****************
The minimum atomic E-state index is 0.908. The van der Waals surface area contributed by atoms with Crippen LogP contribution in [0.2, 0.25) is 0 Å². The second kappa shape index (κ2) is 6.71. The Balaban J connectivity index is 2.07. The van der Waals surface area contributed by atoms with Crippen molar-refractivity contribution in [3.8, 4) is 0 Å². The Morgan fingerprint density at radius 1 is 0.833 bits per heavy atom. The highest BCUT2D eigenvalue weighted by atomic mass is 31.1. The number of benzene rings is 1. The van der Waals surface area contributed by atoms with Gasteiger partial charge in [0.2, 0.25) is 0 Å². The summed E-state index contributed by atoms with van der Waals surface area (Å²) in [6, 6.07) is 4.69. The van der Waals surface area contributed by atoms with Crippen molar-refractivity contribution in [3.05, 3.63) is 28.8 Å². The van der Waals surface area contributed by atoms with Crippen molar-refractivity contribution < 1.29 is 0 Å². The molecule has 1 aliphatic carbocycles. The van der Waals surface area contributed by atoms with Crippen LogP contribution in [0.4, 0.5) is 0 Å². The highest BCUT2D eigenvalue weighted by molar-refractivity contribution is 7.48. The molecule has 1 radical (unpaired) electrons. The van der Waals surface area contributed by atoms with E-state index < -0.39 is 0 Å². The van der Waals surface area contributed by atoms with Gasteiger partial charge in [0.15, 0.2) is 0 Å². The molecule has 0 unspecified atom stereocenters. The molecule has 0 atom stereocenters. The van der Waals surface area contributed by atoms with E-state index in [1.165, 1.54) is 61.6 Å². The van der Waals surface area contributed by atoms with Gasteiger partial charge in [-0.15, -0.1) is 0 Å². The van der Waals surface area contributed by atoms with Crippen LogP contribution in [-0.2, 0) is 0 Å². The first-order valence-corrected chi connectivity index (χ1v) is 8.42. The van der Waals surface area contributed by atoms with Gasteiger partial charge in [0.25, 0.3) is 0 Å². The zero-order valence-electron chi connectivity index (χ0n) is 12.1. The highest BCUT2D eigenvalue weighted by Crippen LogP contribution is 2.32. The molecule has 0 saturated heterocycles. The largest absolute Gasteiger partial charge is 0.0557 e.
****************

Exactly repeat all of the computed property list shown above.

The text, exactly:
The minimum atomic E-state index is 0.908. The van der Waals surface area contributed by atoms with Crippen LogP contribution in [0.2, 0.25) is 0 Å². The second kappa shape index (κ2) is 6.71. The Balaban J connectivity index is 2.07. The van der Waals surface area contributed by atoms with Crippen molar-refractivity contribution in [3.8, 4) is 0 Å². The Morgan fingerprint density at radius 1 is 0.833 bits per heavy atom. The highest BCUT2D eigenvalue weighted by atomic mass is 31.1. The number of benzene rings is 1. The van der Waals surface area contributed by atoms with Gasteiger partial charge in [0.2, 0.25) is 0 Å². The summed E-state index contributed by atoms with van der Waals surface area (Å²) in [6, 6.07) is 4.69. The van der Waals surface area contributed by atoms with Crippen molar-refractivity contribution in [3.05, 3.63) is 28.8 Å². The van der Waals surface area contributed by atoms with Crippen molar-refractivity contribution < 1.29 is 0 Å². The molecule has 1 aliphatic carbocycles. The van der Waals surface area contributed by atoms with Crippen LogP contribution in [0.4, 0.5) is 0 Å². The highest BCUT2D eigenvalue weighted by molar-refractivity contribution is 7.48. The molecule has 1 radical (unpaired) electrons. The van der Waals surface area contributed by atoms with E-state index < -0.39 is 0 Å². The van der Waals surface area contributed by atoms with Gasteiger partial charge in [0.15, 0.2) is 0 Å². The molecule has 0 unspecified atom stereocenters. The molecule has 0 atom stereocenters. The van der Waals surface area contributed by atoms with E-state index in [1.165, 1.54) is 61.6 Å². The van der Waals surface area contributed by atoms with Gasteiger partial charge in [-0.15, -0.1) is 0 Å². The van der Waals surface area contributed by atoms with Crippen LogP contribution in [-0.2, 0) is 0 Å². The first-order valence-corrected chi connectivity index (χ1v) is 8.42. The van der Waals surface area contributed by atoms with Gasteiger partial charge in [0.25, 0.3) is 0 Å². The zero-order valence-electron chi connectivity index (χ0n) is 12.1. The highest BCUT2D eigenvalue weighted by Crippen LogP contribution is 2.32. The molecule has 0 saturated heterocycles. The largest absolute Gasteiger partial charge is 0.0557 e.